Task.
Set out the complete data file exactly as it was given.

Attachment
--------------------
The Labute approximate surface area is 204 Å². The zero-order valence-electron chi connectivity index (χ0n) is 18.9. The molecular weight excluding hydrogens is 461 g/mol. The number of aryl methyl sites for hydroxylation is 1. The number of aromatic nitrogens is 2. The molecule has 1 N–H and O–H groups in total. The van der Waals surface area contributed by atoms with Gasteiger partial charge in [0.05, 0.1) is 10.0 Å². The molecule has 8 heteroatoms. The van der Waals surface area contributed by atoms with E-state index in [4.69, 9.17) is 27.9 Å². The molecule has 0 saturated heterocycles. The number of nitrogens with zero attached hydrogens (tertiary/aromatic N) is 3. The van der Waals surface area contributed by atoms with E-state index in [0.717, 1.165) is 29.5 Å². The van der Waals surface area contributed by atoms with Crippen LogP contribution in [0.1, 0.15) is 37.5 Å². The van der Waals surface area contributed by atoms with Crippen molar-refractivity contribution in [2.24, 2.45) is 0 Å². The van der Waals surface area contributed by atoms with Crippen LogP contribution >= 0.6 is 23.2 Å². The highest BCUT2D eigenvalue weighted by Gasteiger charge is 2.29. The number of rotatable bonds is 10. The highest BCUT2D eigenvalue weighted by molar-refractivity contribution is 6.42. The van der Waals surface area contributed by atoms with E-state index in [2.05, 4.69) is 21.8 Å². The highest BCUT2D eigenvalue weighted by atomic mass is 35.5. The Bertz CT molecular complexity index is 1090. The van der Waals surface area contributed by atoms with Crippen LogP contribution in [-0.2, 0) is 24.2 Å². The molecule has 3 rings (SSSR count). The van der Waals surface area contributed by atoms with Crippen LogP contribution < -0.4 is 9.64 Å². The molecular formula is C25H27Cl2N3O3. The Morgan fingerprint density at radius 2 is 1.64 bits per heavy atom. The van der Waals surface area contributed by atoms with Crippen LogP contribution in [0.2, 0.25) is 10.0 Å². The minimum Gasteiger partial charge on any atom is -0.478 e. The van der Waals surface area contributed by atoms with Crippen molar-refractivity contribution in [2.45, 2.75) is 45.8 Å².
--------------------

The Labute approximate surface area is 204 Å². The zero-order valence-electron chi connectivity index (χ0n) is 18.9. The molecular weight excluding hydrogens is 461 g/mol. The number of aryl methyl sites for hydroxylation is 1. The number of aromatic nitrogens is 2. The molecule has 1 N–H and O–H groups in total. The van der Waals surface area contributed by atoms with Gasteiger partial charge in [0.05, 0.1) is 10.0 Å². The molecule has 8 heteroatoms. The van der Waals surface area contributed by atoms with E-state index in [4.69, 9.17) is 27.9 Å². The molecule has 0 saturated heterocycles. The number of nitrogens with zero attached hydrogens (tertiary/aromatic N) is 3. The van der Waals surface area contributed by atoms with E-state index in [0.717, 1.165) is 29.5 Å². The van der Waals surface area contributed by atoms with Crippen LogP contribution in [0.1, 0.15) is 37.5 Å². The van der Waals surface area contributed by atoms with Crippen molar-refractivity contribution in [2.24, 2.45) is 0 Å². The van der Waals surface area contributed by atoms with Crippen LogP contribution >= 0.6 is 23.2 Å². The highest BCUT2D eigenvalue weighted by Gasteiger charge is 2.29. The number of rotatable bonds is 10. The highest BCUT2D eigenvalue weighted by molar-refractivity contribution is 6.42. The van der Waals surface area contributed by atoms with E-state index in [2.05, 4.69) is 21.8 Å². The highest BCUT2D eigenvalue weighted by atomic mass is 35.5. The Bertz CT molecular complexity index is 1090. The van der Waals surface area contributed by atoms with Crippen LogP contribution in [-0.2, 0) is 24.2 Å². The molecule has 3 rings (SSSR count). The van der Waals surface area contributed by atoms with Crippen LogP contribution < -0.4 is 9.64 Å². The molecular formula is C25H27Cl2N3O3. The Morgan fingerprint density at radius 2 is 1.64 bits per heavy atom. The van der Waals surface area contributed by atoms with Crippen LogP contribution in [0.2, 0.25) is 10.0 Å². The minimum Gasteiger partial charge on any atom is -0.478 e. The van der Waals surface area contributed by atoms with Crippen molar-refractivity contribution in [2.45, 2.75) is 45.8 Å².